Child Protection means protecting children from abuse. This could be:
- physical abuse - causing injury or suffering to a child;
- emotional abuse - persistent emotional ill treatment of a child;
- sexual abuse - involvement of a child in sexual activity, including access to pornography;
- neglect - failure to meet a child's basic physical and emotional needs.
Abuse happens to children of all ages, from any country, social background or ethnic group. It can take place in many forms and anywhere - the family, community, organizations or on the Internet. Although we commonly think of adults as those who abuse children, children can also be perpetrators.
The British Council uses the definition of abuse commonly used by the World Health Organization:
‘Child Abuse’ or ‘maltreatment’ constitutes all forms of physical and /or emotional ill treatment, sexual abuse, neglect or negligent treatment or commercial or other exploitation, resulting in actual or potential harm to the child’s health, survival, development or dignity in the context of a relationship of responsibility, trust or power.’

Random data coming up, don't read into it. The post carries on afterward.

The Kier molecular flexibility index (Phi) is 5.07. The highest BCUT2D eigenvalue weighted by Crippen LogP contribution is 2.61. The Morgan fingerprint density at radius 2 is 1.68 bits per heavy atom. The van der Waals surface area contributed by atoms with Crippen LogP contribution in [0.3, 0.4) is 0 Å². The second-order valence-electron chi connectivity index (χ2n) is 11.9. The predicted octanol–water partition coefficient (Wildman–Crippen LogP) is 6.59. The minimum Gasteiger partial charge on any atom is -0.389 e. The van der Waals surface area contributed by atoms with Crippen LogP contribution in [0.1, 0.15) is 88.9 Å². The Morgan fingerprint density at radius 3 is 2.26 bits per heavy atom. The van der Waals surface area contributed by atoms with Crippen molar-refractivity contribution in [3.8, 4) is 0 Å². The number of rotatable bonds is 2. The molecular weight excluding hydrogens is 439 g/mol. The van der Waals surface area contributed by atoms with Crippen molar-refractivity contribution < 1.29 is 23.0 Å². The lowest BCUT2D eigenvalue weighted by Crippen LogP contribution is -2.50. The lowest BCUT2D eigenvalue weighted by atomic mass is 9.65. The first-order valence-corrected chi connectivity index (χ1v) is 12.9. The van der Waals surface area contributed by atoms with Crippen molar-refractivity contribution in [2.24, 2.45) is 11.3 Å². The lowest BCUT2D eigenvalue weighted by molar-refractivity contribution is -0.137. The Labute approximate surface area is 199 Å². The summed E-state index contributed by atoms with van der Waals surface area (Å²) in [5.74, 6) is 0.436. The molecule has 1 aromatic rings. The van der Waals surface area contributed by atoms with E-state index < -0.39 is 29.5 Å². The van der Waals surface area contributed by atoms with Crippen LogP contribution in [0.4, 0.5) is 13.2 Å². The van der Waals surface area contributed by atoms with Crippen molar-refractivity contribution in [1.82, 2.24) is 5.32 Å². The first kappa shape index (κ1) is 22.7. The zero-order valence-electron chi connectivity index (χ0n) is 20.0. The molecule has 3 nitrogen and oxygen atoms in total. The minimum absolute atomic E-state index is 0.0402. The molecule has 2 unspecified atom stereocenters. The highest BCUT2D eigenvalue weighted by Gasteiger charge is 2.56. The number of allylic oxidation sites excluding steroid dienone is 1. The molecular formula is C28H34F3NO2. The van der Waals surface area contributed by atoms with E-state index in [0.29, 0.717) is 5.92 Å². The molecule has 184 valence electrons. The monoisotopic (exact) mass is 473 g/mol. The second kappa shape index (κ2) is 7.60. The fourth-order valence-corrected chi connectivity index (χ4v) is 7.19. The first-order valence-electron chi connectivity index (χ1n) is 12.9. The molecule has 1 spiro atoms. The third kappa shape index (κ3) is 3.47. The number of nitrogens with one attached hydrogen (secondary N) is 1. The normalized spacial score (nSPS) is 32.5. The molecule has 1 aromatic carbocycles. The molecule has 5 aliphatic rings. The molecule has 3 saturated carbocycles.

A child is defined as anyone under 18 years old irrespective of the age of majority in the country where the child is, or their home country.
Although the national law in the country we are working in may have a different age at which a child is considered an adult, or have a different age at which a child can give consent or is responsible, we use the definition of a child according to UK and international law. This is because we are a UK organization working internationally. This comes from the UK Children Act, 1989 and United Nations Convention on the Rights of the Child, 1989.
The British Council has a zero tolerance policy for abuse of children and has comprehensive standards and procedures for its staff.